Foundation damage can sneak up on you, usually appearing as cracks in flooring and walls, or doors and windows that will no longer close properly. It’s important to take care of foundation problems as quickly as possible to avoid further damage, but if you don’t have equity in your home, a loan can be hard to get. The good news is that there are plenty of alternative options, and once complete, you’ll be able to show that you had the work done properly, protecting your foundation repair resale value.
Cost of Foundation Repair
Over time, a house can settle, which may eventually lead to problems with the foundation, even in the best-designed homes. If you can't afford foundation repair, there are loans and grants that can help, but first you’ll need to know how much you can expect to spend. Foundation repair isn’t cheap, and the exact cost will depend on the type of foundation you have, the specific damage and what needs to be done to stabilize the foundation to prevent future problems.
When it comes to foundation repair, resale value can take a hit, but if you can demonstrate that you fixed the problem and made sure it’s stable, you should be able to keep that loss to a minimum. On average, you can expect to pay around a few thousand dollars for foundation repair, but severe problems can top the $10,000 mark.
Grants for Foundation Repair
When you don’t have enough equity in your home for a loan, grants can be a great way to get foundation repair financing. The U.S. Department of Housing and Urban Development has loans specific to helping homeowners improve their property. You’ll need to be low to moderate income to qualify for these loans, which are provided under its Title 1 Property Improvement Loan Insurance program.
Lower income homeowners living in certain areas may also qualify for a Single Family Housing Repair loan or grant from the U.S. Department of Agriculture. In order to qualify, your family income will have to be less than 50 percent of the median income for the area in which your home is located. If you can obtain one of these grants, you’ll benefit not only from a loan or grant, but you’ll be able to keep your foundation repair resale value intact when you sell your home.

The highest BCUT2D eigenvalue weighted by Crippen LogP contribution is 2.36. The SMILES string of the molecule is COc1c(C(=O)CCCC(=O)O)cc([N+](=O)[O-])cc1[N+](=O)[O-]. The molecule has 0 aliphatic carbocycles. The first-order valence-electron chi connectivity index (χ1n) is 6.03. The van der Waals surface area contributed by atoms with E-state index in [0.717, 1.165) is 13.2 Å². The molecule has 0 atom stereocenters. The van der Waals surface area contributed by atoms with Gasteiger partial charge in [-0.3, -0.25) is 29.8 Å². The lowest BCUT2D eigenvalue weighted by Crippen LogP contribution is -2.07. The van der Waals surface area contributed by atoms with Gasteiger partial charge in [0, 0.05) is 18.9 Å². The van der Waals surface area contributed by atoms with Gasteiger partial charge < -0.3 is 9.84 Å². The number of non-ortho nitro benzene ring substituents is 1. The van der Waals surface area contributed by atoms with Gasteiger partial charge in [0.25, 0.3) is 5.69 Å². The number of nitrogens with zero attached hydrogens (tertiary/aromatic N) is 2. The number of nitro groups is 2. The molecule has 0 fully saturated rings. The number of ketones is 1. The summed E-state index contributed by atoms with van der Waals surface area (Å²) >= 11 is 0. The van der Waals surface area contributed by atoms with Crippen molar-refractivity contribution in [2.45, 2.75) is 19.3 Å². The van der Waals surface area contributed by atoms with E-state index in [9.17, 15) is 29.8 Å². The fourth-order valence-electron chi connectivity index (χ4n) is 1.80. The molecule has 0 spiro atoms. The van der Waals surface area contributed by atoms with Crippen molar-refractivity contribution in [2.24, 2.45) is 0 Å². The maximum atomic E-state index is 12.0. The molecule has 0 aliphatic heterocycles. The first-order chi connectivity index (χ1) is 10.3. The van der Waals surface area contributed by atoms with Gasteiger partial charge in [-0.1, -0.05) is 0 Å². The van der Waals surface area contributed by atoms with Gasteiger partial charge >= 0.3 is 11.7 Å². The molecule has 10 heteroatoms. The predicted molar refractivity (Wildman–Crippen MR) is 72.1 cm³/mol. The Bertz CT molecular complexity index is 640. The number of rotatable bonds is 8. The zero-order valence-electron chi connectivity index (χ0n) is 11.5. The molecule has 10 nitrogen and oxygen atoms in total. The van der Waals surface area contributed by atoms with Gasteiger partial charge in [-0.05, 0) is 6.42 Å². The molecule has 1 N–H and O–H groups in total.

Foundation Repair Financing Options
If you can't afford foundation repair and home equity loans aren’t an option, there are still other loans you can pursue. One is a personal loan, also called a signature loan, which you may be able to get through your bank. If you qualify for a zero- or low-interest credit card, that could be another option.
Many homeowners choose to secure foundation repair financing by using one of their other high-dollar assets, such as a car. It’s important to be careful when handing over your valuable assets as collateral, though, since failure to pay on the loan could result in you losing that item.
Payment Plans for Foundation Repair
Those who can't afford foundation repair payments in full can usually find a foundation repair company that accepts payments over a fixed timeframe. This will be set up as a loan from a partner financial institution, similar to the type of loan you get from a car dealership. This type of loan will allow you to get the repairs made without putting any money down initially.
There are several different types of short-term loans local foundation repair companies may offer you. You may hear the words same as cash wrapped up in a loan type, which allows you to pay off the loan in installments over multiple months or years with no interest or required minimum monthly payments. This is the best option, as long as you can pay it off within the designated time period, but you’ll also find loans that add interest on to your payments.
Stephanie Faris has written about finance for entrepreneurs and marketing firms since 2013. She spent nearly a year as a ghostwriter for a credit card processing service and has ghostwritten about finance for numerous marketing firms and entrepreneurs. Her work has appeared on The Motley Fool, MoneyGeek, Ecommerce Insiders, GoBankingRates, and ThriveBy30.